How to Build a Cabinet Door
Custom cabinet doors will get you one step closer to your dream kitchen. Plus, building new doors is a way to reuse your cabinet boxes and achieve a whole new look. Learn how to use various Kreg jigs to make the process smooth from start to finish.
Sometimes the only way to create a truly custom space is to take matters into your own hands. In the kitchen, this might mean building your own custom cabinet doors. Not only will you get a look you love, but you will feel so much accomplishment knowing your kitchen was handcrafted to perfection. Check out our instructions below to learn how to build a cabinet door.
But first, you need to figure out the dimensions of your new cabinet doors using the old doors as templates. Choose the material for your new doors (we used 3/4 x 3-inch poplar project boards) and your stile and rail width (we went with 2-1/4 inches). Then, subtract the width of two stiles from the width of your old door. This will equal the length of your rails.
The length of your stiles will be the full length of the door. The inset panel will be measured once the interior rectangle formed by the stiles and rails has been routed out and can accurately be measured.
How to Build a Kitchen Cabinet Door
Don't let old cabinetry doors date your kitchen. Give existing cabinet boxes an update with our how-to instructions for building cabinet doors, below.
- Hand saw with a miter box, or chop saw
- Stiles and rails cut to your door measurements
- Sanding block or sander with sandpaper
- Kreg pocket hole kit with micro attachment
- Kreg clamps (3- or 6-inch)
- Wood glue
- Kreg screws
- 1/4-inch Lauan plywood for inset panel, cut to your door measurements
- Circular saw
- Kreg rip-cut guide
- 1/4-inch square dowels
- Micro wood plugs
- Wood filler
- Paint roller or brush
- Kreg concealed hinge jig
- Forstener bit
- Kreg cabinet hardware jig
Step 1: Make Cabinet Door Frame
Use a hand saw with a miter box or chop saw to cut stiles and rails to desired size; lightly sand all cut edges. Using a Kreg pocket hole jig with the micro attachment in place, drill two pocket holes on the back side of each end of each rail. Clamp two rails inside two stiles to create a door frame, then glue, and screw together. Repeat at all corners on the frame.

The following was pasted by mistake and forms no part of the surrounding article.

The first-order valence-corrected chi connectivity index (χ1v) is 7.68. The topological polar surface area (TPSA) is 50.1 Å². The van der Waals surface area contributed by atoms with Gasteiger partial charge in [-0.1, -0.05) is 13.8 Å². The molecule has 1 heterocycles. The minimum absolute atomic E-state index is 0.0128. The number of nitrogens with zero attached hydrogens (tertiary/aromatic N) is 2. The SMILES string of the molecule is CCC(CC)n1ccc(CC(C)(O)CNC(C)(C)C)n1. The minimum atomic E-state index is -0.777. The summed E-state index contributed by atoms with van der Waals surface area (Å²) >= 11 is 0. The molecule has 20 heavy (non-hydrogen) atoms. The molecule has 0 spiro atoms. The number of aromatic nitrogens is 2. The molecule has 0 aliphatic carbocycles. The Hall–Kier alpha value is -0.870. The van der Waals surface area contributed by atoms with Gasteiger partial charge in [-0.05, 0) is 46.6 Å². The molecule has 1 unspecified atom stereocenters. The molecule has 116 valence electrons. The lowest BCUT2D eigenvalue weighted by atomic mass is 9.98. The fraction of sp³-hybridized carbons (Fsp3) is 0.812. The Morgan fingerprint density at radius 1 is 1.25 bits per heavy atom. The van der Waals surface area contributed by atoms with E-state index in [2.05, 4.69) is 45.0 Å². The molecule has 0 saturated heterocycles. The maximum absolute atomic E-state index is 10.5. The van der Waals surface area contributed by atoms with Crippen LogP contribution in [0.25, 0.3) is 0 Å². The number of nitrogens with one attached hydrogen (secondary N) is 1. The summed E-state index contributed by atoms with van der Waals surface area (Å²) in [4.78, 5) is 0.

Step 2: Shape Back of Door Frame
Route out a 1/2-inch x 1/2-inch area along the inner back edge of the door frame. The corners of the routed area will be rounded; use a chisel and a hammer to create a nice sharp inside square corner on the routed area. Now you can accurately measure the 1/4-inch Lauan to fit snuggly into the frame as the door inset. Use a circular saw and rip-cut guide and cut the Lauan plywood.
Step 3: Install Dowels to Back of Door
With the back side of the door facing up, apply a bead of glue to the far edge of the routed area and insert the Lauan plywood board. Cut dowel pieces to the length of the Lauan board, then glue and pin-nail the dowel on top of the board along the inside edge of the routed area. Measure between the ends of the nailed dowels and cut two more dowels to glue and nail between the attached ones.
Next, fill holes using micro wood plugs. Apply a little glue inside the hole and slide a micro plug inside. Once the glue is dry, sand off any plug protruding beyond the board. Use wood filler to fill any spaces around the plug, let dry, and sand smooth.
Step 4: Attach Hinge
Prime and paint the cabinet door. With the back of the door facing up, measure up about 3 inches from the top and bottom of the door and clamp your hinge jig in place. There are two small holes on this jig to use as guides for screwing on the hinges. Using a Forstner bit, drill the holes and attach hinges to doors.
Step 5: Attach Cabinet Hardware
With the front side of the door facing up, use a cabinet hardware jig to attach door handles or pulls in a consistent location. Measure the distance between the screws on the door pull and set the jig to that distance. Then measure to the center of the stiles and set the jig to that measurement. Clamp the jig in place and drill the holes. Attach the hardware to the door.
Editor’s Tip: Installing cabinet hardware can be a pain—and it’s risky to remeasure each time you drill. If you make a mistake, you may have ruined your door! The Kreg jigs for cabinet door hardware and hinges allow you to set measurements once and repeat for every door.